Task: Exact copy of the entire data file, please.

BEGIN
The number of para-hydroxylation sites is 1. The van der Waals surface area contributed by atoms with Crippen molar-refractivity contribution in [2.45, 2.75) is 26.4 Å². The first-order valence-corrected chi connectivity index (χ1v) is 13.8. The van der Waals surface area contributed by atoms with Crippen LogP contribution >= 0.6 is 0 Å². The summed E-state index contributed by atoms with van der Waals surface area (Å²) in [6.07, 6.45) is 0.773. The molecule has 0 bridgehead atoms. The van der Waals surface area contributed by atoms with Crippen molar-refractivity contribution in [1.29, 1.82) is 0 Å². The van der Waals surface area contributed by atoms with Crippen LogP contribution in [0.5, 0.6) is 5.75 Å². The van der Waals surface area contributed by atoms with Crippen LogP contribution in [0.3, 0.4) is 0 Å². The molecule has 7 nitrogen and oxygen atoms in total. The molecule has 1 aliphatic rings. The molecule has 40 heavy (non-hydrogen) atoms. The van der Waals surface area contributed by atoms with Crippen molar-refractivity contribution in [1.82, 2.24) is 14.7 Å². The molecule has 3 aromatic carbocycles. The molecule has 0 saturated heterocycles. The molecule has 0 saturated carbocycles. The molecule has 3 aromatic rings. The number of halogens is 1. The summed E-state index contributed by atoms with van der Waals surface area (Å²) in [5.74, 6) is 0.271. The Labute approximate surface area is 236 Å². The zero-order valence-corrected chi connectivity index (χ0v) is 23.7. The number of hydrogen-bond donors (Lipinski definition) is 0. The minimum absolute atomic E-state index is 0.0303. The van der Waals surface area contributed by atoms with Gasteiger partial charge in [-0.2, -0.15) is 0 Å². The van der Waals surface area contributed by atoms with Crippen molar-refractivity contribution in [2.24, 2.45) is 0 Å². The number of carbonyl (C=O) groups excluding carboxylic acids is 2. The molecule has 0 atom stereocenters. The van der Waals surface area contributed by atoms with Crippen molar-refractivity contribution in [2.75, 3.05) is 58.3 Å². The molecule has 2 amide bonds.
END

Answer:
The number of para-hydroxylation sites is 1. The van der Waals surface area contributed by atoms with Crippen molar-refractivity contribution in [2.45, 2.75) is 26.4 Å². The first-order valence-corrected chi connectivity index (χ1v) is 13.8. The van der Waals surface area contributed by atoms with Crippen LogP contribution >= 0.6 is 0 Å². The summed E-state index contributed by atoms with van der Waals surface area (Å²) in [6.07, 6.45) is 0.773. The molecule has 0 bridgehead atoms. The van der Waals surface area contributed by atoms with Crippen molar-refractivity contribution in [1.29, 1.82) is 0 Å². The van der Waals surface area contributed by atoms with Crippen LogP contribution in [0.5, 0.6) is 5.75 Å². The van der Waals surface area contributed by atoms with Crippen LogP contribution in [0.3, 0.4) is 0 Å². The molecule has 7 nitrogen and oxygen atoms in total. The molecule has 1 aliphatic rings. The molecule has 40 heavy (non-hydrogen) atoms. The van der Waals surface area contributed by atoms with Crippen molar-refractivity contribution in [1.82, 2.24) is 14.7 Å². The molecule has 3 aromatic carbocycles. The molecule has 0 saturated heterocycles. The molecule has 0 saturated carbocycles. The molecule has 3 aromatic rings. The number of halogens is 1. The summed E-state index contributed by atoms with van der Waals surface area (Å²) in [5.74, 6) is 0.271. The Labute approximate surface area is 236 Å². The zero-order valence-corrected chi connectivity index (χ0v) is 23.7. The number of hydrogen-bond donors (Lipinski definition) is 0. The minimum absolute atomic E-state index is 0.0303. The van der Waals surface area contributed by atoms with Gasteiger partial charge in [-0.2, -0.15) is 0 Å². The van der Waals surface area contributed by atoms with Crippen molar-refractivity contribution in [2.24, 2.45) is 0 Å². The number of carbonyl (C=O) groups excluding carboxylic acids is 2. The molecule has 0 atom stereocenters. The van der Waals surface area contributed by atoms with Crippen molar-refractivity contribution in [2.75, 3.05) is 58.3 Å². The molecule has 2 amide bonds.